Our dogs are always from rescues so you don’t know what happened to them before you got them – for the most part. When the doctor took x-rays of one of our dogs, Chip (who has since died of cancer), we all saw something that wasn’t supposed to be on the x-ray but that told us a lot about what had been going on in Chip’s life before he came to us. It turns out that someone had use used him for target practice with a pellet gun. Metal pellets appear as perfectly circular spots of bright white color on x-rays but, if you didn’t know what a normal x-ray looked, you might have assumed that the bright white spots were just especially dense patches of bone.
[Side note – Rest assured, Chip’s life was fabulous after we got him, even according to his vet, who said he wanted to come back in his next life as one of our dogs. This is why we only choose rescues as pets, to make sure they no longer have to deal with that sort of thing. He was a wonderful companion to us for many years, as are so many rescues, so please consider not buying your next pet.]
In the same way, measurements are not really useful unless you have something to compare to. In our case, we both had seen x-rays before so we knew the white spots were not normal, even before the doctor brought it up. However, in the case of marketing metrics, many people don’t have enough familiarity with measuring all the tactic types to determine if their data is “good” or “bad.”
Assuming you’ve required marketers tag tactics and assets for measurement and determined which key performance indicators (KPIs) you want your organization to track, you need to find out the relative value of how well you marketing – and your marketing transformation – is performing. Relative value means understanding the implications of your results data. Let’s say you show a 6% in one KPI. Is a 6% rate above average – or below –compared to others in your industry? Is 6% enough to reach your revenue goals? What you need are benchmarks of what is typical.
Beyond any natural desire to be the best, there are tons of studies that show organizations who are above benchmarks in customer satisfaction, return on assets, profitability, and marketing effectiveness, significantly outperform those who are below benchmarks. The trouble is, as always, that there are no hard and fast rules about what is a good benchmark and what is not. It’s about who/what you think are your peers – or who you would like to be considered as your peers.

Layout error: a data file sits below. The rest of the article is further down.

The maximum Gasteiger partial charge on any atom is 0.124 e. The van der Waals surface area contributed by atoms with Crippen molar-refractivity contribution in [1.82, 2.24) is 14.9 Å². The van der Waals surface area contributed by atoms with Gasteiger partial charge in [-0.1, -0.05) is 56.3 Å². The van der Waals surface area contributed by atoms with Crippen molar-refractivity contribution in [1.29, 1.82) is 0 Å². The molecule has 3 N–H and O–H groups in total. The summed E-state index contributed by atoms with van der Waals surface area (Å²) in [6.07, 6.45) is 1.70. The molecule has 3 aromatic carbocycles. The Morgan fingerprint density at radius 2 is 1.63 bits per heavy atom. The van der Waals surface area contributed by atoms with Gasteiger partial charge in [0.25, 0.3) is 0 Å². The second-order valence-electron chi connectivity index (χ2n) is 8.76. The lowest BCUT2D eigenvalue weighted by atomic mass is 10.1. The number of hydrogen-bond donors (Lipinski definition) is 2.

All the small companies (i.e, less than 300 employees) I’ve worked in, felt more comfortable looking for benchmarks of similar sized organizations, in the same niche market, who were in the same stage of the business cycle (e.g., pre-initial public stock offer or pre-acquisition, depending on the board’s long term plan), since the expectations were always lower for that type of organization. However, the several industry leaders (or “800-pound gorilla” as one reporter insisted on describing my employer) I’ve worked in wanted to be seen by investors and customers as being on par with organizations beyond their own relatively small, industry-specific pond, where they were undoubtedly the biggest fish.
Similarly, if you’re primarily focused on using email as a marketing tactic, for example, you need to make sure your marketers are putting all their effort behind that channel and set aggressive benchmarks to help achieve the results that will impact the business. Comparing yourself to “all” organizations rather than ones that primarily use email is like saying that you are an Olympic runner who only runs the 400-meter sprint but you just want to be compared to decathletes – who have to sprint while also competing in nine other events and can’t physically afford to go all out in any one of them, lest they run out of energy for the rest of the events. Not really a good benchmark if you want to improve your results.
There is lots of data online about benchmarks by type of organization, by tactic type, by geography or other criteria. Make an effort to find benchmarks relevant to your team’s goals (whether related to business stage or key channel) and set those as the standard for the entire organization as part of your marketing transformation. This helps you ensure alignment and prevents “fudging the numbers,” as we discussed in the blog post about KPIs.
Keep in mind that you should have benchmarks for both regular metrics as well as KPIs, if you really want to focus on improvement. So, it’s certainly possible – even desirable –for some campaigns or teams to set even more aggressive benchmarks so they are that much more effective. Nothing happens in a vacuum, though, so keep tabs on impacts to other channels or processes.
On the flip side, if there is nothing truly terrible occurring as a result of their optimization, promote the heck out of it when a team or campaign reaches or exceeds their benchmark goals. They rest of what they do may not be perfect but, if you just focus on that one great area, it provides both an excellent educational example of success for others as well as a potential morale booster showing that “yes, indeed, this crazy marketing transformation can be done!”
Comments welcome, especially those related to how your organization set up and uses benchmarks.